A Talk on Hari Raya Puasa & Hari Raya Haji
Date: 8th May 2021
Time: 5.00pm - 6.30pm
Did you know that Hari Raya is not the Muslim new year? Did you know that only in Singapore Hari Raya Puasa is celebrated for a month? Did you know that Singapore was the main embarkation and disembarkation point for Haj pilgrims in the 20th century? All these questions and more were answered by Mr Mohamed Imran Taib from the Centre for Interfaith Understanding (Singapore) in an engaging session organized by CSTC recently. Watch the full session here to learn more about the main religious festivals of the Singapore Malay/Muslims, Hari Raya Puasa and Hari Raya Haji.
Speaker: Mohamed Imran Taib, Centre for Interfaith Understanding
Host: Harini V, CSTC
Tour of Exhibition on Chinese Culture at
Singapore Chinese Cultural Centre
Date: 3rd April 2021
Time: 10.00am - 12.00pm
Venue: Singapore Chinese Cultural Centre (SCCC), 1 Straits Boulevard, Singapore 018906
SINGAPO人: Discovering Chinese Singaporean Culture opened on 13 July 2020, as the inaugural permanent exhibition of the (SCCC). The exhibition casts a spotlight on how Chinese heritage, cultural interactions, and public policies have shaped Chinese culture in Singapore, and led it to evolve in ways which are different from other Chinese communities in the world. Featuring multimedia and immersive exhibits with contributions from the community, SINGAPO人 highlights the many facets of our distinctive Chinese Singaporean identity – from food to music; popular culture and language; and festivals.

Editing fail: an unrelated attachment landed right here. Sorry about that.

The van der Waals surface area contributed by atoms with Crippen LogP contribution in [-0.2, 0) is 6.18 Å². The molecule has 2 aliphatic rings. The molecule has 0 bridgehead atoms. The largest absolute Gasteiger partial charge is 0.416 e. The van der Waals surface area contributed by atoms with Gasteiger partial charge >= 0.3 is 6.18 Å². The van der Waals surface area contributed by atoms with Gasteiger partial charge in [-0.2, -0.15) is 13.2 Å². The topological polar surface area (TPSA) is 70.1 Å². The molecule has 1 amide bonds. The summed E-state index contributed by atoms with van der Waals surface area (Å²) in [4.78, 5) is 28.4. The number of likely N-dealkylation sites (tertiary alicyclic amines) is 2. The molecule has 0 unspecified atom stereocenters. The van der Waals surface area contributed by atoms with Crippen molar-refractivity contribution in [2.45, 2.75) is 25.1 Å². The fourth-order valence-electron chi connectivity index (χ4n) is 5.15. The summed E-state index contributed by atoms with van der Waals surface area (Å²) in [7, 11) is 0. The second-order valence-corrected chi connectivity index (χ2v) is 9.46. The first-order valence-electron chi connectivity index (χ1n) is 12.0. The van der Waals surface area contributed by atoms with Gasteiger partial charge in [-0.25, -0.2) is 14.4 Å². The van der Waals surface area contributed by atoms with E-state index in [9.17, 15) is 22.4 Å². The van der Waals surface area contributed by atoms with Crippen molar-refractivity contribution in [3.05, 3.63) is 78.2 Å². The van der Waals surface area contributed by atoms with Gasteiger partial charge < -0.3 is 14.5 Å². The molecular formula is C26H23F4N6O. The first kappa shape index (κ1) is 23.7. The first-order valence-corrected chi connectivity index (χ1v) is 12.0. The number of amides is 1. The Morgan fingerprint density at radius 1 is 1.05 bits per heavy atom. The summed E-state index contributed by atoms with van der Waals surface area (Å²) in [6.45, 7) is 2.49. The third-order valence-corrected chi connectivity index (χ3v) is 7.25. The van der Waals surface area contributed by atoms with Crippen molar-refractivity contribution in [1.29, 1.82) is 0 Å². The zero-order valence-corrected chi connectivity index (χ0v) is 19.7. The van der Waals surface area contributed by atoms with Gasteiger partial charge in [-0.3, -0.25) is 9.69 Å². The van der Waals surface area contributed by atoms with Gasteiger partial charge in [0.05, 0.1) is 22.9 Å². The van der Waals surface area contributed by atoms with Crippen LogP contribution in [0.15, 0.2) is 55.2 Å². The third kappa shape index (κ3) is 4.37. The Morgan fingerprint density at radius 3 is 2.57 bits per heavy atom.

CSTC believed this exhibition is a great educational opportunity for our members and, with the kind support of SCCC, organised a guided tour of the exhibition on 3 April 2021. As our member Subramaniam Nadaison later said, “It provided an excellent opportunity to gain a better understanding of the links between mainland Chinese and Singaporean Chinese. Also, the interconnectedness between the Chinese culture and other major ethnic cultures of Singapore was interesting in areas such as language, religion, lifestyle, festivals, values, family tree, legends etc.” On the whole it was an eye-opener for many visitors.
SCCC Coordinators: Shaun Choh & Vincent Loh
Exhibition Docents from SCCC: Constance Ong & Mina Chan
Chinese New Year Traditions
Date: 7th February 2021
Time: 5.00pm - 6.00pm
Did you know that Yusheng was invented in Singapore? Did you also know that our favourite CNY goodies, pineapple tarts and love letters, are unique to Singapore and Malaysia? Learn more about the Singaporean Chinese culture and how our multiracial and multicultural environment has influenced the celebration of the traditional Lunar New Year. Shaun Choh from the Singapore Chinese Cultural Centre explains what makes our CNY celebrations, uniquely Singapore.